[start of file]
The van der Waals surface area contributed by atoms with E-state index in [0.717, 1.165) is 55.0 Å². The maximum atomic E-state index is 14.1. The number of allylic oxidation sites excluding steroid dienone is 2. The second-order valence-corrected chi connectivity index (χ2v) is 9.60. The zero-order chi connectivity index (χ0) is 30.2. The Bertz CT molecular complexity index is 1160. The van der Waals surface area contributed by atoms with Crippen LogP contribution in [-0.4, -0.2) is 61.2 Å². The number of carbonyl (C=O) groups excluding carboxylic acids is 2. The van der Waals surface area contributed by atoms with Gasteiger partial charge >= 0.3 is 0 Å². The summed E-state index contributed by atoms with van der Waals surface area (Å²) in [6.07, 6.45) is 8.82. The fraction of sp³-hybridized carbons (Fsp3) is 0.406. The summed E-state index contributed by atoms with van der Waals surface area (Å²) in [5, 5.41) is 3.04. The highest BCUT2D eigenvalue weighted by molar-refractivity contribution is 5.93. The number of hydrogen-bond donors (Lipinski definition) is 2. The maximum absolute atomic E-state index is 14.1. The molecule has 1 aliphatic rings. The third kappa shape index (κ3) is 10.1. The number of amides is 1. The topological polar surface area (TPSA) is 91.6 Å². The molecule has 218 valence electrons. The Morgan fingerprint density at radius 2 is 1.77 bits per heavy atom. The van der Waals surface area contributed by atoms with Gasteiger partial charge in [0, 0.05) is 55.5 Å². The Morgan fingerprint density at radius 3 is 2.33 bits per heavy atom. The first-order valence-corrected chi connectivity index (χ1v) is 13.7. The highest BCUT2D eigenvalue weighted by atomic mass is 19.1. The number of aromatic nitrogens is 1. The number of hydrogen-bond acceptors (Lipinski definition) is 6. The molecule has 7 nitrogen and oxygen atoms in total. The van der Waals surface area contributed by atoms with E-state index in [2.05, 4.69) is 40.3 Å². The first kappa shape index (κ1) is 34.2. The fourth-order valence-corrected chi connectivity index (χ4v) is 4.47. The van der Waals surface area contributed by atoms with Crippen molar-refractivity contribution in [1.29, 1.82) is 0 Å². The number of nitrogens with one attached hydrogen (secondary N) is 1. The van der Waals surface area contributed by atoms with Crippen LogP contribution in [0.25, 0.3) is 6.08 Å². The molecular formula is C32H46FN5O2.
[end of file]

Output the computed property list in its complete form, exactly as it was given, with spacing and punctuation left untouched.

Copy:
The van der Waals surface area contributed by atoms with E-state index in [0.717, 1.165) is 55.0 Å². The maximum atomic E-state index is 14.1. The number of allylic oxidation sites excluding steroid dienone is 2. The second-order valence-corrected chi connectivity index (χ2v) is 9.60. The zero-order chi connectivity index (χ0) is 30.2. The Bertz CT molecular complexity index is 1160. The van der Waals surface area contributed by atoms with Crippen LogP contribution in [-0.4, -0.2) is 61.2 Å². The number of carbonyl (C=O) groups excluding carboxylic acids is 2. The van der Waals surface area contributed by atoms with Gasteiger partial charge >= 0.3 is 0 Å². The summed E-state index contributed by atoms with van der Waals surface area (Å²) in [6.07, 6.45) is 8.82. The fraction of sp³-hybridized carbons (Fsp3) is 0.406. The summed E-state index contributed by atoms with van der Waals surface area (Å²) in [5, 5.41) is 3.04. The highest BCUT2D eigenvalue weighted by molar-refractivity contribution is 5.93. The number of hydrogen-bond donors (Lipinski definition) is 2. The maximum absolute atomic E-state index is 14.1. The molecule has 1 aliphatic rings. The third kappa shape index (κ3) is 10.1. The number of amides is 1. The topological polar surface area (TPSA) is 91.6 Å². The molecule has 218 valence electrons. The Morgan fingerprint density at radius 2 is 1.77 bits per heavy atom. The van der Waals surface area contributed by atoms with Gasteiger partial charge in [0, 0.05) is 55.5 Å². The Morgan fingerprint density at radius 3 is 2.33 bits per heavy atom. The first-order valence-corrected chi connectivity index (χ1v) is 13.7. The highest BCUT2D eigenvalue weighted by atomic mass is 19.1. The number of aromatic nitrogens is 1. The number of hydrogen-bond acceptors (Lipinski definition) is 6. The molecule has 7 nitrogen and oxygen atoms in total. The van der Waals surface area contributed by atoms with E-state index in [2.05, 4.69) is 40.3 Å². The first kappa shape index (κ1) is 34.2. The fourth-order valence-corrected chi connectivity index (χ4v) is 4.47. The van der Waals surface area contributed by atoms with Crippen molar-refractivity contribution in [1.29, 1.82) is 0 Å². The number of nitrogens with one attached hydrogen (secondary N) is 1. The van der Waals surface area contributed by atoms with Crippen LogP contribution in [0.25, 0.3) is 6.08 Å². The molecular formula is C32H46FN5O2.